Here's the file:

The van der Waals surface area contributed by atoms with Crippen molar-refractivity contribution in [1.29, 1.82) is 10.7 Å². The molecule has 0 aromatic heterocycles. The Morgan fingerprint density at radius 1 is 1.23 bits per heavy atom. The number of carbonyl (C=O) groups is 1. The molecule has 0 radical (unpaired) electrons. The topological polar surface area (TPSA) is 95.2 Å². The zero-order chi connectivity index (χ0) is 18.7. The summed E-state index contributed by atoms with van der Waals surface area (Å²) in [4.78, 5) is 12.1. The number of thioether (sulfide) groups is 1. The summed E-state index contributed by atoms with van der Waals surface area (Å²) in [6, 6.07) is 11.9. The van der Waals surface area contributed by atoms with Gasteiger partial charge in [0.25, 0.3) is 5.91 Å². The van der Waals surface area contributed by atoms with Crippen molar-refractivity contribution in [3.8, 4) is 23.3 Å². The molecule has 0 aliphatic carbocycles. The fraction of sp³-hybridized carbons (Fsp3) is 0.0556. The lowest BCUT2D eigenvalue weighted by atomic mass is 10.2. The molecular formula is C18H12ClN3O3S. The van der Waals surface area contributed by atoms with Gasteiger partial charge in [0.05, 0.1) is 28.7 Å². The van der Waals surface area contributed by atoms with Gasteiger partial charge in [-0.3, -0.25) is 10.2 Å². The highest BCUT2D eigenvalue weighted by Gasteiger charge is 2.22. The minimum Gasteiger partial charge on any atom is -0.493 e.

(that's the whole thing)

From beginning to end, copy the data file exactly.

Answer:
The van der Waals surface area contributed by atoms with Crippen molar-refractivity contribution in [1.29, 1.82) is 10.7 Å². The molecule has 0 aromatic heterocycles. The Morgan fingerprint density at radius 1 is 1.23 bits per heavy atom. The number of carbonyl (C=O) groups is 1. The molecule has 0 radical (unpaired) electrons. The topological polar surface area (TPSA) is 95.2 Å². The zero-order chi connectivity index (χ0) is 18.7. The summed E-state index contributed by atoms with van der Waals surface area (Å²) in [4.78, 5) is 12.1. The number of thioether (sulfide) groups is 1. The summed E-state index contributed by atoms with van der Waals surface area (Å²) in [6, 6.07) is 11.9. The van der Waals surface area contributed by atoms with Gasteiger partial charge in [0.25, 0.3) is 5.91 Å². The van der Waals surface area contributed by atoms with Crippen molar-refractivity contribution in [3.8, 4) is 23.3 Å². The molecule has 0 aliphatic carbocycles. The fraction of sp³-hybridized carbons (Fsp3) is 0.0556. The lowest BCUT2D eigenvalue weighted by atomic mass is 10.2. The molecular formula is C18H12ClN3O3S. The van der Waals surface area contributed by atoms with Gasteiger partial charge in [0.05, 0.1) is 28.7 Å². The van der Waals surface area contributed by atoms with Gasteiger partial charge in [-0.3, -0.25) is 10.2 Å². The highest BCUT2D eigenvalue weighted by Gasteiger charge is 2.22. The minimum Gasteiger partial charge on any atom is -0.493 e.